suggested that through this brutal display, the government was trying to send a message to all possible opponents jews and non jews alike and usher in its era of iron fist rule.

Public hanging in Baghdad, 1969



On March 11 1970, the government in Baghdad granted self-rule to the large Kurdish community in the north of the country, and one of the main reasons why it undertook such a bold step was to free the Iraqi army from its almost constant engagement against the Kurds to vigorously pursue the liberation of Palestian.

The new government in Baghdad obviously hit the right tune with the Palastenians through these actions. And this fondness for the palestinian cause came into picture in 1970 during the

so-called Black September crises in Jordan.

Black September

The first real test of how the new Ba’ath government will fare in favor of the Paestenians came in September of 1970 when bloody confrontation between the Palestinian fedayeen stationed in

Jordan and the government of King Hussien erupted, and it was widely assumed that the Iraqi forces stationed there will take the side of the palestinians. This was, of course, based upon the constant speeches by the Iraq leaders in which they stated their unwavering support and

willingness to militarily and warn the Jordanian of such intentions. Iraq at that time had 17.000 troops stationed at different bases in Jordan who remained there since the 1967 war.

The Jordanian capital Amman during black September, 1970

Black September, also known as the Jordanian Civil War (“Jordanian Civil War (1970–1971) |”. Archived from the original on 17 December 2020. Retrieved 7 October 2020) was a conflict fought in the Hashemite Kingdom of Jordan between the Jordanian Armed Forces (JAF), under the leadership of King Hussein, and the Palestine Liberation Organization (PLO), under the leadership of Yasser Arafat, primarily between 16 and 27 September 1970, with certain aspects of the conflict continuing until 17 July 1971.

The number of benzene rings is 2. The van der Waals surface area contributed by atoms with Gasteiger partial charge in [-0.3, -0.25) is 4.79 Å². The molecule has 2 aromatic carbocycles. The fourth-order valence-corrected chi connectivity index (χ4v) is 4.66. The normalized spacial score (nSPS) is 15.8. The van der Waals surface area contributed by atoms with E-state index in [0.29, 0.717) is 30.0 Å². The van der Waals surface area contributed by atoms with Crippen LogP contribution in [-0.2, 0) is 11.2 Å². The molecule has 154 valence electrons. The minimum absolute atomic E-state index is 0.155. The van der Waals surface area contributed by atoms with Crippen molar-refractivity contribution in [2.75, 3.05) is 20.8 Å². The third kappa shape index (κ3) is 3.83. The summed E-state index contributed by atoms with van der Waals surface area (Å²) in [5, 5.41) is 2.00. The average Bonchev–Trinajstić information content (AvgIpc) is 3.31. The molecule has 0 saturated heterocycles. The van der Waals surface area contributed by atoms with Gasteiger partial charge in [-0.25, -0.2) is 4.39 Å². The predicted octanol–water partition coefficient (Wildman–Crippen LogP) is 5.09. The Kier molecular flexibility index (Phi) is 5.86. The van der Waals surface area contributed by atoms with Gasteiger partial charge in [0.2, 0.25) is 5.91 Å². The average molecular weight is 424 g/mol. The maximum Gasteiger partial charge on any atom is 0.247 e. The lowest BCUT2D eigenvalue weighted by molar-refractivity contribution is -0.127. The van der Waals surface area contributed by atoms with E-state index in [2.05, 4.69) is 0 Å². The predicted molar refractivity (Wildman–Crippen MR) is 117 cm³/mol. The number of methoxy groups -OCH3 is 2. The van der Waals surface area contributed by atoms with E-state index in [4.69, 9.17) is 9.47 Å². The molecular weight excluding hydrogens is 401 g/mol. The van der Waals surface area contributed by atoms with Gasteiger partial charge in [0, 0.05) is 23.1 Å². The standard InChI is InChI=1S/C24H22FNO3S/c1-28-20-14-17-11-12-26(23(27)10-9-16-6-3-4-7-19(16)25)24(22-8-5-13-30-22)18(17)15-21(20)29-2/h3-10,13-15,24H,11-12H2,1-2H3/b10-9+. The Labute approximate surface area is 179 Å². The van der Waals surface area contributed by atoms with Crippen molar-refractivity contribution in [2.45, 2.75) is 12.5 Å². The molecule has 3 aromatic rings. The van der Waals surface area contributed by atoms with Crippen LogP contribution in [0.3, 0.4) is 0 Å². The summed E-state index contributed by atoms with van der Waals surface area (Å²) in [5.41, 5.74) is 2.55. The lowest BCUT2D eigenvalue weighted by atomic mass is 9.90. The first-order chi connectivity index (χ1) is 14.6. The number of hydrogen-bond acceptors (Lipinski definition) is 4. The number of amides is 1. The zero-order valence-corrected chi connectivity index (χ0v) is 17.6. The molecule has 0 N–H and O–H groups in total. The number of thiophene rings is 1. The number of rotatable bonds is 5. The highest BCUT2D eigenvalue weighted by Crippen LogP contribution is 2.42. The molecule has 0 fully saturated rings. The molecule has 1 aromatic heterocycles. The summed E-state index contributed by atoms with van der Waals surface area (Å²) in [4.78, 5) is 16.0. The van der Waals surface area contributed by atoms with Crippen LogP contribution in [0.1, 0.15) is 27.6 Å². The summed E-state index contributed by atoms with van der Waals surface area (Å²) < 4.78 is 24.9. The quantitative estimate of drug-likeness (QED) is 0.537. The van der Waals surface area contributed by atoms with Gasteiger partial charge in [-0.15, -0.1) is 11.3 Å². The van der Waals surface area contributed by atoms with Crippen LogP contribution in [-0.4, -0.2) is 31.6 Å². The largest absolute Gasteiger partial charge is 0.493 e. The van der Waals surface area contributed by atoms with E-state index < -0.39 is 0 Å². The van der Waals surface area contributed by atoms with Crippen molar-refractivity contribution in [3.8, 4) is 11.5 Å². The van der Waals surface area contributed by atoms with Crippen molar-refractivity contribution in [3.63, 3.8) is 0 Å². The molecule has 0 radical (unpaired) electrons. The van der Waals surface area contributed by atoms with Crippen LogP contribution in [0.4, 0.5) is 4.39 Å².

Acting as a state within a state, the fedayeen disregarded local laws and regulations, and even attempted to assassinate King Hussein twice—leading to violent confrontations between them and the Jordanian Army in June 1970. Hussein wanted to oust them from the country, but hesitated to strike because he did not want his enemies to use it against him by equating Palestinian fighters with civilians. PLO actions in Jordan culminated in the Dawson’s Field

hijackings incident of 6 September, in which the PFLP hijacked three civilian aircraft and forced their landing in Zarqa, taking foreign nationals as hostages, and later blowing up the planes in

front of journalists from around the world. Hussein saw this as the last straw, and ordered the army to take action (Shlaim 2008, p. 311–340.)

The king and his advisers were highly concerned of the strong possibility of Iraqi interference to help the fedayeen. A 17,000-man 3rd Armored Division of the Iraqi Army had remained in

eastern Jordan since after the 1967 Six-Day War (Mobley, Richard (2009). Syria’s 1970 Invasion of Jordan (PDF). Archived from the original (PDF) on 17 October 2012.) The Iraqi government strongly sympathized with the Palestinians as broadcasted repeatedly by Baghdad radio and television. In fact, the Iraqi minister of defense Hardan al-Tikriti went as far as saying that

Jordan will be taught a lesson if it attacks the palestinians.

Hardan al-Tikriti


Meanwhile, the Iraqi 12th Armored Brigade was stationed in the Al-Ramtha area and the Al-Naima triangle, and was connected to the east with another Iraqi brigade stationed in

Al-Mafraq. The Syrians asked the Iraqi forces for their support to control northern Jordan, but the Iraqi forces hesitated and refrained from interfering for fear of an American or international intervention that would threaten the rule of President Ahmed Hassan al-Bakr, and Syria began to supply the fedayeen with equipment, weapons and supplies, and to strengthen their position in

the north. And on On September 26 [one day before the end of the war], Iraq issued a statement announcing that it would help the organizations with weapons, equipment, and money, but that Iraq would not fight the battle as a substitute for them (Dr. Mohammad Al-Manaseer, Ammon

New, 01/05/2023.)

In the end the palestinian forces were completely routed by the Jordanian army under the eyes of the Iraqis who didn’t do anything to help. In fact, and according to Abu Daud, leader of the